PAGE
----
I finally had an opportunity to read it over the past week and finished it in two days. I was completely sucked in. I’ve read a number of books about the Iraq War by both soldiers and journalists (David Finkel, the author, is a journalist for the Washington Post), and at times they seem to bleed into one another. I’m only ever able to pull one or two things from each book that differentiates it from the rest. If the book is done well, those one or two things will be powerful enough to make the book worthwhile.
The Good Soldiers was one of those books. There are familiar themes here that are typical of the Iraq War saga: Soldiers – leadership included – struggling to understand what it is they are supposed to do and searching desperately to find decency in their mission, showing up in theater ready to be different from those before them but ending up just the same, flashes of humanity in terrible situations, the absurdity of war, and the complete fear that grips a unit in those last few weeks of the deployment.
But the thing that got me the most were the stories of the wounded. The author would cut back to follow the wounded who were recovering at hospitals outside of Iraq with their families at their bedsides. Incredible stories of medical miracles, keeping wounded soldiers alive in impossible situations. The emotional roller coaster of watching a wounded soldier fight to stay alive against incredible odds for months and seem to crest the hill that would lead to eventual recovery, only to die, suddenly, news passed back to the unit in Iraq via email.
Something that was in the book that I wasn’t aware of when I started, but recognized as I was reading it, was that the event that would become widely known by the WikiLeaks “Collateral Murder” video is written about in the book. The same sense of drama and misunderstanding exists in Finkel’s detailed account, which he says was culled from “multiple sources, all unclassified.” Different though, is the context in which the event occurred was on full display in the book. The WikiLeaks video removes the event from its original context (a cordon and search in which a number of soldiers from 2-16 were shot) and then provided their own with the damning title, “Collateral Murder.” The Good Soldiers was worth the read if only to understand that event with more clarity.
What I love about war books done by journalists as opposed to soldiers is the lack of focus on weapons and tactics. Soldiers can’t help but write about that stuff. Journalists don’t care that much and instead focus on what they see, which is not acronyms, nomenclature, and the tactical employment of men, weapons, and equipment. What you get is a picture of what is happening that isn’t communicated through a military prism. An IED blows up a humvee and people die. There are no excuses or explanations. None are needed. When reading these accounts from military men (and women) there are always thoughts of how it could have been better, how to make it work next time, what decisions could have been made to get to a different result. Journalists just show it. And it often appears as if there is no way to do it better, no way to make it work, no better decision to be made. It’s war and it’s always been war.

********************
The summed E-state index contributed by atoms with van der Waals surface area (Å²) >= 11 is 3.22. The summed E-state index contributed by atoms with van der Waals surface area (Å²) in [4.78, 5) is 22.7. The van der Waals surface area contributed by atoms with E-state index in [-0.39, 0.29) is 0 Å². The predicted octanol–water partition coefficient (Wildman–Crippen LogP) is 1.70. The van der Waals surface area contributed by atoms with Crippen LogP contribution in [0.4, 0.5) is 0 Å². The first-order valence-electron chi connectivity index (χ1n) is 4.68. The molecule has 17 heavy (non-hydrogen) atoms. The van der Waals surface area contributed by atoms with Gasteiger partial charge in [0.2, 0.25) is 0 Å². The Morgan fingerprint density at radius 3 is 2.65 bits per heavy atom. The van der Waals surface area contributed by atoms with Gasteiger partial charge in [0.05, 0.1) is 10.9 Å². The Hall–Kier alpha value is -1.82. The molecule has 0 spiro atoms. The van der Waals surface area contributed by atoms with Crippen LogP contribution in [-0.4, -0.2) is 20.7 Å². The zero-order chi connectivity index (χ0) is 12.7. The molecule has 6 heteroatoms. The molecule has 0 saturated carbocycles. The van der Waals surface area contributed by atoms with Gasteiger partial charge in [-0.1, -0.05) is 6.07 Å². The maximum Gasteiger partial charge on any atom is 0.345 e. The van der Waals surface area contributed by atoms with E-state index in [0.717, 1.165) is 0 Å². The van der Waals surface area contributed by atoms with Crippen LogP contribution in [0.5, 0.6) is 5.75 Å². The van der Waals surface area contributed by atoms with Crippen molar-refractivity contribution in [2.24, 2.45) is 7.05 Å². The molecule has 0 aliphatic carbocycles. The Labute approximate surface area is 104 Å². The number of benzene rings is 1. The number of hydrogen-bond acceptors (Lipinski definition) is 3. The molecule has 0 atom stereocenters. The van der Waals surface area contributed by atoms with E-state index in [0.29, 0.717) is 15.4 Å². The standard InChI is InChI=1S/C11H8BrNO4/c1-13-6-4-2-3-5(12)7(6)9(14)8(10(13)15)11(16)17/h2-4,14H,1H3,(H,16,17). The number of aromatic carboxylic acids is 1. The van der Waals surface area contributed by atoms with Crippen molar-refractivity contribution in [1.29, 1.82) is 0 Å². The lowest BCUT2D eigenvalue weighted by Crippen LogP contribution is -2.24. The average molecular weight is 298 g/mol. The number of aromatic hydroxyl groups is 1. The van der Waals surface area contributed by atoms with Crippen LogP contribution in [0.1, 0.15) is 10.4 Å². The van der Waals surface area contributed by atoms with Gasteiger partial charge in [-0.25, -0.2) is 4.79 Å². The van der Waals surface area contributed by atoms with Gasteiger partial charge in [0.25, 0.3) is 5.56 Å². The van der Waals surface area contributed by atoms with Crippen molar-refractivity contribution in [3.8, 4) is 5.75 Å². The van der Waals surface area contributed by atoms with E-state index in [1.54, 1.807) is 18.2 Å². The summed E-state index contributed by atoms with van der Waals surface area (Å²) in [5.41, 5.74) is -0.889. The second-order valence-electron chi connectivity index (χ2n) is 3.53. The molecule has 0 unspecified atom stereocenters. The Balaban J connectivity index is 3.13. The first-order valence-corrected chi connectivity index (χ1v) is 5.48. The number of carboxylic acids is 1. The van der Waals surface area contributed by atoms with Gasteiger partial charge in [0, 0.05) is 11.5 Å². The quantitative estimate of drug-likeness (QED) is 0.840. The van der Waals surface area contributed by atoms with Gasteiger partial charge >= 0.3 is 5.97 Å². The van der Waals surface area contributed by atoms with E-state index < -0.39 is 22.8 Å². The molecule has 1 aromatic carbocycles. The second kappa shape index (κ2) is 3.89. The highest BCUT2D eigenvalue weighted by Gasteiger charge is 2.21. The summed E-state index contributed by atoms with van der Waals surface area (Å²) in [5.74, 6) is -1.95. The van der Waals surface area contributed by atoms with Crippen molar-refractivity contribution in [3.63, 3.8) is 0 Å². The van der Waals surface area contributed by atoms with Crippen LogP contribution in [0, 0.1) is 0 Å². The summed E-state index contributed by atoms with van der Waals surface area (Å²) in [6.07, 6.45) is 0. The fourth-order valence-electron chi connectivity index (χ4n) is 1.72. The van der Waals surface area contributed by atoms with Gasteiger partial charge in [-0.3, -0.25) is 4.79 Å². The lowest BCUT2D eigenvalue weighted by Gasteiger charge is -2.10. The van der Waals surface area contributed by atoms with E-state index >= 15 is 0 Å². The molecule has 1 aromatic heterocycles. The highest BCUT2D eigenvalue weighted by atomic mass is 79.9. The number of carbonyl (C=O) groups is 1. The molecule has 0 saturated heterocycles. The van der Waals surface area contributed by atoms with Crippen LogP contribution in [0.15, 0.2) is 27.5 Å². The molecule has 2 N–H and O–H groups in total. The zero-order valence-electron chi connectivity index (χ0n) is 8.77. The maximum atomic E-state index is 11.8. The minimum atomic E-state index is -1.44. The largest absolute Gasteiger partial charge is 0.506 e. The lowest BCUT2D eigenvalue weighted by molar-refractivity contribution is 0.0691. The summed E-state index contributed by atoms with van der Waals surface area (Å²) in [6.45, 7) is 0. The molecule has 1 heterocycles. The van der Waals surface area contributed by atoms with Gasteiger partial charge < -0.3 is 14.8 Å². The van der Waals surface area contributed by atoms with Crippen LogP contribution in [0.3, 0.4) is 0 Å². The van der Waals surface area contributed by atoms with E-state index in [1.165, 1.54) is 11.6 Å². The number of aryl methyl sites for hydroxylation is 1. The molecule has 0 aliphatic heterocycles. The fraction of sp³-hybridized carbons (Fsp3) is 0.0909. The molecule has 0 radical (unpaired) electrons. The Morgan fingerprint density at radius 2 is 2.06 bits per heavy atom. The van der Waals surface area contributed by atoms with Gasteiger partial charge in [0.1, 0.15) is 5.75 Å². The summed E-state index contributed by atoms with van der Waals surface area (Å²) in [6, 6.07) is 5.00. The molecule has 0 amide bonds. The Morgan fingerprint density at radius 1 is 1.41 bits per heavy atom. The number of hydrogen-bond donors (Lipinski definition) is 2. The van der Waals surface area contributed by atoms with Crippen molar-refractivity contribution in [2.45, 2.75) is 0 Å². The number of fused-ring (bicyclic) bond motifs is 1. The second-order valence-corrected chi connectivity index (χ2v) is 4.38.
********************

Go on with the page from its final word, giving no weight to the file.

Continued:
It’s a scary book. One of the major themes which is addressed in the dramatic decision made by the battalion commander at the end of the book is mission vs. men: Is there ever an instance when it is acceptable to cast a mission aside to preserve the lives of your men? Is there a right answer? Is there an ethical answer? Is there a doctrinal answer? Does it depend on who’s answering the question?
Highly recommended. The Good Soldiers by David Finkel, available on Amazon.
These are books that I have discovered or had recommended to me and would be good to read as a junior officer. My goal is to get through all of them before I’m no longer junior. Any suggestions?
Just Another Soldier (Jason Hartley) 10/13/11 One Bullet Away (Nathaniel Fick) 5/13/12
The Unforgiving Minute (Craig Mullaney)
The War I Always Wanted: The Illusion of Glory and the Reality of War (Brandon Friedman)
Chasing Ghosts (Paul Rieckhoff)
Kaboom: Embracing the Suck in a Savage Little War (Matt Gallagher)
Love My Rifle More Than You (Kayla Williams)
Hesitation Kills (Jane Blair) 6/10/12
The Blog of War (Matthew Burden)
House to House (Davide Bellavia)
Afghan Journal (Jeffrey Coulter)
Once a Marine (Nick Popaditch)
Greetings From Afghanistan-Send More Ammo (Benjamin Tupper)
The Poor Bastards Club (Paul Mehlos)
Kill Bin Laden (Dalton Fury)
Horse Soldiers (Doug Stanton)
The Long Road Home (Martha Raddatz)
Once an Eagle (Anton Myrer)
The Good Soldiers (David Finkel) 9/19/12
This one took me a long time to learn. Everyone’s got an opinion, and lots of people like to share it. Reasonable people can be convinced by a good argument to think differently.
Then there’s what I call the “irreconcilables.” These are the folks who feel so strongly about something that they have decided they cannot be convinced otherwise – regardless of facts, statistics, new evidence, or anything else. I’ve wasted great amounts of time and energy arguing with irreconcilables only to find myself at the end feeling exhausted with nothing to show for it.
Irreconcilables exist all over the place, but you can find them in their greatest numbers in the comments section of blogs. Don’t argue with them. It’s fruitless. You can post your thought in the comments, but know that attempting to convince an irreconcilable of anything they have declared they disagree with is futile. Better would be to state your thought and move on.
Don’t argue with irreconcilables. You’ll be much happier for it.
“You won’t understand the Middle East until you get lost in Cairo.”
That’s a piece of advice I received from a former American ambassador who spent a great deal of time living and working in the Middle East. What he meant is that understanding the Middle East is difficult and things are not always what they seem. To grasp what is going on, sometimes you have to go a lot deeper than what feels comfortable.